AKO Caine Prize Winner: A Dialogue with Irenosen Okojie

2020 AKO CAINE PRIZE WINNER

A DIALOGUE WITH IRENOSEN OKOJIE

Irenosen Okojie is a Nigerian British writer. Her debut novel, Butterfly Fish, won a Betty Trask award and was shortlisted for an Edinburgh International First Book Award. Her work has been featured in The New York Times, The Observer, The Guardian, the BBC and the Huffington Post, amongst other publications. Her short stories have been published internationally including Salt’s Best British Short Stories 2017, Kwani? and The Year’s Best Weird Fiction. She was presented at the London Short Story Festival by Booker Prize winning author Ben Okri as a dynamic writing talent to watch and featured in the Evening Standard Magazine as one of London’s exciting new authors. Her short story collection Speak Gigantular, published by Jacaranda Books was shortlisted for the Edgehill Short Story Prize, the Jhalak Prize, the Saboteur Awards and nominated for a Shirley Jackson Award. She is a fellow of the Royal Society of Literature. Her new collection of stories, Nudibranch is published by Little Brown’s Dialogue Books. www.irenosenokojie.com Twitter: @IrenosenOkojie 

wp-1589985484517.jpg

BY SALIHA HADDAD

This conversation took place between the UK and Algeria, via Zoom.

Saliha: Hello, Irenosen. Congratulations on being shortlisted for the AKO Caine Prize for African Writing. Can you tell me about your feelings on being shortlisted for this prize?

Irenosen: The AKO Caine Prize is so well-respected, and it’s a world-renowned prize that celebrates African voices within African literature in the Diaspora as well, so I am really delighted and honoured to have been shortlisted. It’s such a great shortlist as well; each story is so different to the other, it’s really varied and wide in what everyone brings to the table, so it’s fantastic.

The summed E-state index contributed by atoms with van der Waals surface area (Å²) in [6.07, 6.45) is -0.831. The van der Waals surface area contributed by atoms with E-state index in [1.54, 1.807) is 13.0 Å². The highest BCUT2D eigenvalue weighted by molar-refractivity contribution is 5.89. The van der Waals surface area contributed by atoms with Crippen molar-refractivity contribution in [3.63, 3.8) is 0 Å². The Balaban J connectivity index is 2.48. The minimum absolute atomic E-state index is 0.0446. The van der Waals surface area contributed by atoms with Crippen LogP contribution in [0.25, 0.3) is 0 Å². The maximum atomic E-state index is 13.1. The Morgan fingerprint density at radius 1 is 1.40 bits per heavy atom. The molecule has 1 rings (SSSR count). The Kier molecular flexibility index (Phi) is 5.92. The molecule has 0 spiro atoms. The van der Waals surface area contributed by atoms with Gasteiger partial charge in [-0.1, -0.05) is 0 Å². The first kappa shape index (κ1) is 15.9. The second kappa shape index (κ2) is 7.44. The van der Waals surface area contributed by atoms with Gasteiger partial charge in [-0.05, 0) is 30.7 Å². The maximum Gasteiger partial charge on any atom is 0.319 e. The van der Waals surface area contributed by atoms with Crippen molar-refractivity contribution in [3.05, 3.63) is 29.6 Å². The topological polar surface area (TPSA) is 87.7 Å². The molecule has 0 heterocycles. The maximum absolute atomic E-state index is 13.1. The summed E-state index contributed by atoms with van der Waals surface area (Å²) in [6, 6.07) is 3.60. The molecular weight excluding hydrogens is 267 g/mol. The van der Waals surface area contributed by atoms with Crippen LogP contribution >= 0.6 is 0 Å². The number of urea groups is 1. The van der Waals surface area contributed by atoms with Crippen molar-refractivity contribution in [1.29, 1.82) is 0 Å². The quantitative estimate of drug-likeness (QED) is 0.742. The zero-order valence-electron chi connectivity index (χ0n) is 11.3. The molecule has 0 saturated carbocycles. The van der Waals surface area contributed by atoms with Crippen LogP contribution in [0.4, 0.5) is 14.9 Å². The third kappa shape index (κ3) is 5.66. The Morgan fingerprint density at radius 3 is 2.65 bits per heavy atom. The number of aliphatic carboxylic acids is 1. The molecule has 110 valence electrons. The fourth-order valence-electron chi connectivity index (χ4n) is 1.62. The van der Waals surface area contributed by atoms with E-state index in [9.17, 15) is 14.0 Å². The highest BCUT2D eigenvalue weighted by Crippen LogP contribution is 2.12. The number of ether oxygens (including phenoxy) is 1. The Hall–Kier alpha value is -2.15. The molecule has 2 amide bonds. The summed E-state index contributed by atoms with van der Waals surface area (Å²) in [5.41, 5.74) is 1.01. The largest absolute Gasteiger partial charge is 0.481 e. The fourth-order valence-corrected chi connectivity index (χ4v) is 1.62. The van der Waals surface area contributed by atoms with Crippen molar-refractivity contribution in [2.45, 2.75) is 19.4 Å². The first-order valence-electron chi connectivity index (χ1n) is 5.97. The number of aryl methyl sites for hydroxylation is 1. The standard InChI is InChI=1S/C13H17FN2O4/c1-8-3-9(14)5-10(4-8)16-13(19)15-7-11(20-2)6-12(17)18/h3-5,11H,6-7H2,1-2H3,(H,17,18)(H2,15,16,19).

It just encourages you to keep going as a writer. When you get shortlisted or longlisted for something, it’s a sign you are heading in the right direction, so it’s a real honour to be shortlisted for the AKO Caine Prize. 

Saliha: I am glad for you.

Irenosen: Thank you.

Saliha: The story made me feel like it has a chaotic atmosphere to it. Whether it’s about the thoughts of Sidra or what is happening around her. However, as I finished reading it, I didn’t leave it with a chaotic mind. I felt calm, even though I was in such chaos before. How did you achieve such a literary feat?

 Irenosen: That’s a really interesting question. I think that a lot of it is instinctive, because as a writer you are actually investigating. For me, it’s a process of investigation, so what does it look like, and what does it feel like when you are somebody who’s been traumatized, and you’re living in a post-traumatized state? The way that trauma manifests itself; it does that in all sorts of weird and strange surprising ways, so I think the chaos is a reflection of Sidra’s inner landscape. So within someone who has had that experience, I think the inner landscape is going to be chaotic and complex, and they are trying to come to terms with this past trauma but they are also, in some ways, still reliving it all the time, and in Sidra’s case, she is.